Make sure to always have a variety of workouts in your routine because a well-defined upper body needs all your muscles to do some serious work.

1. Kettlebell Chest Press

This one will target your triceps and the front of your shoulders.

Lie flat on your back with a kettlebell in each hand. Keep the kettlebells at chest height with palms facing forward. Press the kettlebells up and fully extend your arms, then lower back to chest level. Make sure your movements are controlled. 

kettlebell leg and shoulder workout

2. Chest Fly

This workout will target your outer chest.

Lie on your back and hold a kettlebell in each hand above your chest. Bend your elbows a bit and open your arms wide, then lower the kettlebells out to the sides until you feel a stretch in your chest.

Go back to your starting position while engaging chest muscles.

3. Push-Up

The push-up will target your core, triceps, and chest. It’s definitely one of the best, most effective upper chest kettlebell exercises. 

Get into a push-up position with each hand resting on a kettlebell handle. Lower your chest to the ground while keeping your body in a straight line. Then, push back to the starting position.

It may look like any other push-up, but the kettlebells add instability, which makes you engage your core and chest more than you would with traditional push-ups. 

4. Pullover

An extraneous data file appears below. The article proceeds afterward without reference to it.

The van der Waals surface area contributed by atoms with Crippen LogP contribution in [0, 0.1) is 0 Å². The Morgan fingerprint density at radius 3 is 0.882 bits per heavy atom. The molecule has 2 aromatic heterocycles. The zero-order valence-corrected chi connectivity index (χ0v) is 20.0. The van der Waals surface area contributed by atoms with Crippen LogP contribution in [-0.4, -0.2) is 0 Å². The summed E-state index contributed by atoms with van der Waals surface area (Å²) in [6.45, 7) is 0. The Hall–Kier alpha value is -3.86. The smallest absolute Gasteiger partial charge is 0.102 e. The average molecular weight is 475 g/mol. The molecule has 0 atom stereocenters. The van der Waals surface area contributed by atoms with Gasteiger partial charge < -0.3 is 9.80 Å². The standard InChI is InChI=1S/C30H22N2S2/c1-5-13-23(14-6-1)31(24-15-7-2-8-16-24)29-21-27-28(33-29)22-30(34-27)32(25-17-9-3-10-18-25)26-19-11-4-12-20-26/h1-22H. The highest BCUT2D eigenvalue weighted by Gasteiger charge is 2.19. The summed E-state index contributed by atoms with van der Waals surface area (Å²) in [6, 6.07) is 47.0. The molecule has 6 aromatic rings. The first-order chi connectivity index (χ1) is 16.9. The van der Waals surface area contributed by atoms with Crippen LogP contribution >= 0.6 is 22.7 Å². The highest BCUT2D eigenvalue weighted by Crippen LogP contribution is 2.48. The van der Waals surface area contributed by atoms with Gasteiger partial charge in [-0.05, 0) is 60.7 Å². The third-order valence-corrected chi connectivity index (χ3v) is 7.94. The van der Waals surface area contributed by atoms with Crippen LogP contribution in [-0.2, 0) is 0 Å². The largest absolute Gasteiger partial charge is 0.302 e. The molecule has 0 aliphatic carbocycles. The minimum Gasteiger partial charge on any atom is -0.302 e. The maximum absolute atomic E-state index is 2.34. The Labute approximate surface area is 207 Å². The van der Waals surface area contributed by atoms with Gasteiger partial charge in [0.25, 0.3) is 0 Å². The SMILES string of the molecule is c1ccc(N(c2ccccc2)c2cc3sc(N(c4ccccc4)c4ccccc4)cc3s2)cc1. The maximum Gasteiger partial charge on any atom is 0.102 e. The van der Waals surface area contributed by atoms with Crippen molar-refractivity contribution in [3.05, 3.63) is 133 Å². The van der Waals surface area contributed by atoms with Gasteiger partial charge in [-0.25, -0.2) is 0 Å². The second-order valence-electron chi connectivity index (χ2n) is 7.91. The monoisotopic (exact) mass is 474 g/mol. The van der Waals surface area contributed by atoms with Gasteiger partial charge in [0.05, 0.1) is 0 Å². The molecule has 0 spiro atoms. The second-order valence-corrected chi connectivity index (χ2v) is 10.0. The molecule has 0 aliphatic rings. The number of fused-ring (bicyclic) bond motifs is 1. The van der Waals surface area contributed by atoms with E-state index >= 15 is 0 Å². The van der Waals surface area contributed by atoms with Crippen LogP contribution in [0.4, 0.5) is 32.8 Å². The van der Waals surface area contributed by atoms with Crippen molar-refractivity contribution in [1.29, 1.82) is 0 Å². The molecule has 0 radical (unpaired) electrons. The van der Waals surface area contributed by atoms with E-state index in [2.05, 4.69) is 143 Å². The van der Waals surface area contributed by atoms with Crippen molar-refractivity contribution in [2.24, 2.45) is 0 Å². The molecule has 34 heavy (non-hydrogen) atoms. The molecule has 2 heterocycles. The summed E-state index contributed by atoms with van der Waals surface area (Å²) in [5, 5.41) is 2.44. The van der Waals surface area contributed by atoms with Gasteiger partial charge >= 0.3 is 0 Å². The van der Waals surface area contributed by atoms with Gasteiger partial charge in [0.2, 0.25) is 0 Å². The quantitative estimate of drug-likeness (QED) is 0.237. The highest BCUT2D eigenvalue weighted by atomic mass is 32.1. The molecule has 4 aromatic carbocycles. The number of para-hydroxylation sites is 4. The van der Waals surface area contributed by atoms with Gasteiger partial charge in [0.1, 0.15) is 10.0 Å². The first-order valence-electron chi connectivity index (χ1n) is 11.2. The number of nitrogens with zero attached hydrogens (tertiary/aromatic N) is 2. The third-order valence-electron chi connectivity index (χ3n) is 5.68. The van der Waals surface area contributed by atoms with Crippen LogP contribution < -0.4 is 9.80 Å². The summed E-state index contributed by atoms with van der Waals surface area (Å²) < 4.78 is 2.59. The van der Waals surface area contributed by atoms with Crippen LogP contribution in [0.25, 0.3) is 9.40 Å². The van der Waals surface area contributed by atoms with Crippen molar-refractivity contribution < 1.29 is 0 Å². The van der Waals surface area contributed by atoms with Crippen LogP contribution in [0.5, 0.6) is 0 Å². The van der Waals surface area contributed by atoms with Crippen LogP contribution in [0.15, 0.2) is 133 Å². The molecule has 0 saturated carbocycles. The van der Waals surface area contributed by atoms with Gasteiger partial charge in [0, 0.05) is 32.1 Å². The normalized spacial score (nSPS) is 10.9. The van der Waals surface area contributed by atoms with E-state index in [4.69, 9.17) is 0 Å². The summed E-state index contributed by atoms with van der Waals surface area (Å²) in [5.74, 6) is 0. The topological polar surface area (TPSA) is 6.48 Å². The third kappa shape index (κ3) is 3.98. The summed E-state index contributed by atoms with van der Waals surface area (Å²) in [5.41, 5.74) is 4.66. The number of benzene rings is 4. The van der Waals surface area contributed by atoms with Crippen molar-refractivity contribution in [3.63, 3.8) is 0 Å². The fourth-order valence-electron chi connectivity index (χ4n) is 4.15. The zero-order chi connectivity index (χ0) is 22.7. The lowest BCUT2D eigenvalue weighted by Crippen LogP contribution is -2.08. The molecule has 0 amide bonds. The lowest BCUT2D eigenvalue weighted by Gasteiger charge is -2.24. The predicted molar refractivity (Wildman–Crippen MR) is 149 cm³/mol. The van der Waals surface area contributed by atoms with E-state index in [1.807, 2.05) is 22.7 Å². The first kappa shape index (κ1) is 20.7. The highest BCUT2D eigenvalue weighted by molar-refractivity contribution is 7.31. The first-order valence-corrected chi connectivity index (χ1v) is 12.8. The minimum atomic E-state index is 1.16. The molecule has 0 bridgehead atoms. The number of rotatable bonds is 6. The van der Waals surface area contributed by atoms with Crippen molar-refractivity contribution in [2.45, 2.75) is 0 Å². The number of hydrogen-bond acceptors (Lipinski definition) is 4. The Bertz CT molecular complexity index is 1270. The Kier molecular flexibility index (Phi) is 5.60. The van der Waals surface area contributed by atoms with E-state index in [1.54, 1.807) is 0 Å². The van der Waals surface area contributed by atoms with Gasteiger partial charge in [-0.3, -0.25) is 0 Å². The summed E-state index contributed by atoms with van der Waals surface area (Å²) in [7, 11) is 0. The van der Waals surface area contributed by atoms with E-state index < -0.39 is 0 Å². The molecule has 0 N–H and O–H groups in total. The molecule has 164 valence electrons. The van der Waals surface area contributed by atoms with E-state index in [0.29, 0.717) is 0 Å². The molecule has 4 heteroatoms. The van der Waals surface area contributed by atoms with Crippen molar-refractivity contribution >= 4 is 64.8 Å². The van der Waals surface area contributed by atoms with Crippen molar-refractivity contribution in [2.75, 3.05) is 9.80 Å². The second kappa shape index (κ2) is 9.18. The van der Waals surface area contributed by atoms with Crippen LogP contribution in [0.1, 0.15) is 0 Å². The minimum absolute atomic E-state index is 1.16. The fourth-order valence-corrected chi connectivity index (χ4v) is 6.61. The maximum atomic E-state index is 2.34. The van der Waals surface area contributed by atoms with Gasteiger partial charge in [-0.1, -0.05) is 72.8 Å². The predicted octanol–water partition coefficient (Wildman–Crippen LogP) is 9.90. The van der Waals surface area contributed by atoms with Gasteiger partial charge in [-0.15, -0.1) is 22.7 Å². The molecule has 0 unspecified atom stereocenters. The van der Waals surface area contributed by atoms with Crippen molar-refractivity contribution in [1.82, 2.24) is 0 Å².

This is a single kettlebell chest workout. For this one, make sure to pay close attention to keeping your movements very controlled. If you do, you’ll be able to target your chest, back and triceps and give them a really good workout.

Lie down, hold a kettlebell with both hands above your chest and bend your arms slightly. Lower the kettlebell behind your head, then return to the starting position.

5. Squeeze Press

This one will emphasize the inner chest and target your triceps and chest.

Lie on your back and have a kettlebell in each hand. Press the kettlebells together over your chest and focus on squeezing them tightly. Lower the kettlebells back down while maintaining squeeze.

Mens kettlebell leg workout

Kettlebell Chest Workout For Different Fitness Levels 

Now that we have the workouts down, it’s time to include them in workout routines.

Each of the routines is adjusted to a fitness level, so make sure to start with the level you’re at. You may be tempted to go over what feels comfortable for you, but if the routine is not suitable for your fitness level, you’ll just end up straining your muscles and being very sore. 

1. Beginner

If you’re a beginner, you’ll need a kettlebell weighing from 2.3 to 4.5 kilograms.

Your workout will start with a warm-up routine. You can do some light cardio or dynamic stretches for 5-10 minutes and then start with the chest press.  

You should do 3 sets of 10-12 reps of kettlebell chest presses. This is a great workout to start with because it builds a solid foundation for chest strength. And since you’re using lighter weights, you can easily focus on form and muscle engagement.

After chest presses, do 3 sets of 10-12 reps of push-ups. They will challenge your balance and improve the stability of your chest and core. Think of this as an improved version of regular push-ups. 

Finish your workout with 3 sets of 10-12 reps of chest flies. This is an isolation exercise that will target your chest and help you define it.

Cool-down for 5-10 minutes with static stretches and you’re done.

2. Intermediate

For all of the workouts listed here, you’ll need a kettlebell weighing between 6.8 and 9.1 kilograms.

Warm up and then start with the chest press – 4 sets of 8-10 reps. With the added weight of the kettlebell, you’ll promote better muscle growth.

Then, do 4 sets of 10-12 reps of push-ups. They’re a great upgrade from traditional push-ups.